When some papers say"XXX fibration", I see it seems that it is just that the surjective map f: X > Y, such that the fiber is XXX,but it is really not "fibration",I didn't see it prove that it is a fibration. So could you tell me if I am wrong? Thanks!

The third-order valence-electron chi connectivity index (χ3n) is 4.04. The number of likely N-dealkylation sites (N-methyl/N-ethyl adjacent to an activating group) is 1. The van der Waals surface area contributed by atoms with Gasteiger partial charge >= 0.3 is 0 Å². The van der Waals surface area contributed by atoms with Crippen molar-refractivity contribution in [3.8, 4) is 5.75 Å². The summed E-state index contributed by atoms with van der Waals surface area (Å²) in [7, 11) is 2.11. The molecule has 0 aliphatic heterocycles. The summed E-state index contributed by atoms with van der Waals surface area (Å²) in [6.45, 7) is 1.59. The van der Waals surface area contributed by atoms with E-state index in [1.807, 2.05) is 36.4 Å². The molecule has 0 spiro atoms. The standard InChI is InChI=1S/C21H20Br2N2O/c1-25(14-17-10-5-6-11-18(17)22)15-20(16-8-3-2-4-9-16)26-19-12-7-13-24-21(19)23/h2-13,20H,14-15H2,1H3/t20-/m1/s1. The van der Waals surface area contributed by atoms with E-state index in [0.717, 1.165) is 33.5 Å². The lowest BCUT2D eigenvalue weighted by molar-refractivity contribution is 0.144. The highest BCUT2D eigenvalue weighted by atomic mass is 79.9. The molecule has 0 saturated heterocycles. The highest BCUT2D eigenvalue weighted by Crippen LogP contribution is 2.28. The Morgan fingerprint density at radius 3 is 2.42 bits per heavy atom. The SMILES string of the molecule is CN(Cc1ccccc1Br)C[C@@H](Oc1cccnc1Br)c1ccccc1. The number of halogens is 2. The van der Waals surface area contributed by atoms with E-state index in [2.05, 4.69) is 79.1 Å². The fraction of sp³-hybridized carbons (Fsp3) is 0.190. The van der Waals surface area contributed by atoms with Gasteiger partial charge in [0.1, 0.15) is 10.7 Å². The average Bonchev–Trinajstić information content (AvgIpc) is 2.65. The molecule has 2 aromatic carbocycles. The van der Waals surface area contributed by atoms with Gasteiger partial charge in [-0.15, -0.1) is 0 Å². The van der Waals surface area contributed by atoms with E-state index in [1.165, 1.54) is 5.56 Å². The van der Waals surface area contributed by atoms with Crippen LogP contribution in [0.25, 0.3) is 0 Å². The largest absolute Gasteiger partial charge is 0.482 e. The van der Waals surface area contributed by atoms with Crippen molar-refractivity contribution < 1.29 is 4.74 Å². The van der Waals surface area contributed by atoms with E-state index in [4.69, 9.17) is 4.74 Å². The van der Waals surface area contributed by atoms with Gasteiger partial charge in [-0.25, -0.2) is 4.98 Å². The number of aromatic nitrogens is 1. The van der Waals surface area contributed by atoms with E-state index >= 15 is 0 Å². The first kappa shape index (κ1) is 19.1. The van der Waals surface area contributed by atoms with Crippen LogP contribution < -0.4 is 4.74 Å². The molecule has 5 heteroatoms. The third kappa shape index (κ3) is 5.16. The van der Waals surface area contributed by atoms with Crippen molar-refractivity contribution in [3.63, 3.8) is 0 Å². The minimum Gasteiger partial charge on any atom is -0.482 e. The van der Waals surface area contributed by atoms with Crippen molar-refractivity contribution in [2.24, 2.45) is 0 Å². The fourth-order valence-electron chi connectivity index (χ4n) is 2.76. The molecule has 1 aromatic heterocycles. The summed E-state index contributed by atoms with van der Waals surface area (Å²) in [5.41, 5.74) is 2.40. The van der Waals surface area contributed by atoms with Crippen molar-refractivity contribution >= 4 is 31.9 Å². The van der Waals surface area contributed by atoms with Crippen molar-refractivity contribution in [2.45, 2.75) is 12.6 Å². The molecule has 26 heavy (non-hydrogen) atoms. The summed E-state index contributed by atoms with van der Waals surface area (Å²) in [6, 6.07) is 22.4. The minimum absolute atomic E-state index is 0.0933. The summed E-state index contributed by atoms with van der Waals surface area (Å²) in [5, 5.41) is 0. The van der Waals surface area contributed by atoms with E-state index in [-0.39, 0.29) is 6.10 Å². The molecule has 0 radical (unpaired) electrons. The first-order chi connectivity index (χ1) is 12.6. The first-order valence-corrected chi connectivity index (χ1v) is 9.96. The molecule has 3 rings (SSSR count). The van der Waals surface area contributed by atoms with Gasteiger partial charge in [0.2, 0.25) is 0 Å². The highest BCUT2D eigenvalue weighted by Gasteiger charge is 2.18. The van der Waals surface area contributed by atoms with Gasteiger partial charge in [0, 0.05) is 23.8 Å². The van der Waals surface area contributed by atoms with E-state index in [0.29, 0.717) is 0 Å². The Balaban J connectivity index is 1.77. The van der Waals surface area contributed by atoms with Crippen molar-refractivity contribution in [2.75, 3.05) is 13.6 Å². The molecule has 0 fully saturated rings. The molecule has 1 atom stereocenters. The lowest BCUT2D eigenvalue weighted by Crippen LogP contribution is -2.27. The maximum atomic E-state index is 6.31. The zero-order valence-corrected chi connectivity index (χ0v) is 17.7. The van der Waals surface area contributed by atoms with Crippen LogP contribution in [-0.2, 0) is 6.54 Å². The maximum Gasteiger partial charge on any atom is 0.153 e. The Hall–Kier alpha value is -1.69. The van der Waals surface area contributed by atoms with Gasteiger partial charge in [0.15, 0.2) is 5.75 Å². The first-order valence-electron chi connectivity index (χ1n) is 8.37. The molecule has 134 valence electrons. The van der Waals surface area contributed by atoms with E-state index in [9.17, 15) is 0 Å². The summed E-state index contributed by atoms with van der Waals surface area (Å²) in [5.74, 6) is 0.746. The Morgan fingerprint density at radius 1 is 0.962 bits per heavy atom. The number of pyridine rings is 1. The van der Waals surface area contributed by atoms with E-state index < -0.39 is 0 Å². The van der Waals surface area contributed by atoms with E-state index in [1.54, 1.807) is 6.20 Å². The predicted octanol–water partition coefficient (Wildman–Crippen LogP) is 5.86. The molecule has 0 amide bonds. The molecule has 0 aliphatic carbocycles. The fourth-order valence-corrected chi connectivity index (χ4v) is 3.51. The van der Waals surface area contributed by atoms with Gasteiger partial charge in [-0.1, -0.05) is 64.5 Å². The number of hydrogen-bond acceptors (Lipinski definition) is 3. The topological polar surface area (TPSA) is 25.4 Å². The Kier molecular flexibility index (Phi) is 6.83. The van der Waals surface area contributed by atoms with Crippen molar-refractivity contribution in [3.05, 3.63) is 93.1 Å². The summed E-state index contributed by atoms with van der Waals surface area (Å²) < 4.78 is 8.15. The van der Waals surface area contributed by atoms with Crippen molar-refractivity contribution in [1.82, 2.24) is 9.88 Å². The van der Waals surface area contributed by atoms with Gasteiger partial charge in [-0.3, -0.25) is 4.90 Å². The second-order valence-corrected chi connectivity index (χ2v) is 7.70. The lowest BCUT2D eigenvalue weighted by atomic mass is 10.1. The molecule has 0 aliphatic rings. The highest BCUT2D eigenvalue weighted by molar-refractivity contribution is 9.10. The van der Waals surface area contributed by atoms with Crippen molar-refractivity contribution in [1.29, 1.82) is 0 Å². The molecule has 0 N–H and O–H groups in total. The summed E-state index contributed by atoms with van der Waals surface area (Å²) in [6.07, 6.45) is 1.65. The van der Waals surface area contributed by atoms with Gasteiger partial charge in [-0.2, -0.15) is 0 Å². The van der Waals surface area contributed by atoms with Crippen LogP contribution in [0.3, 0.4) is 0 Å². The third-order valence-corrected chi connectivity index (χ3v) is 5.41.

Now that the intent of the question has become clear, I'll attempt to take it out of limbo by transferring the content of the comments  my own (TP) and Boyarsky's  into a community wiki answer. In algebraic or complex analytic geometry, a fibration is a map from a variety to a lowerdimensional variety having some reasonable properties (proper, surjective, flat). I'm not sure if there's a generally accepted, precise definition in this generality, but for instance, a Lefschetz fibration on a connected complex manifold $M$ is a proper, surjective holomorphic map $M\to C$ to a Riemann surface, with nondegenerate critical points and distinct critical values. This usage is inconsistent with that of algebraic topologists. A Lefschetz fibration, unless it happens to be a submersion (hence a smooth fibre bundle, by Ehresmann's theorem), is not a fibration in the senses of algebraic topology (Serre or Hurewicz). A singular fibre has the homotopytype of a regular fibre with a middledimensional cell attached. So, the topological Euler characteristics of regular and singular fibres differ by 1.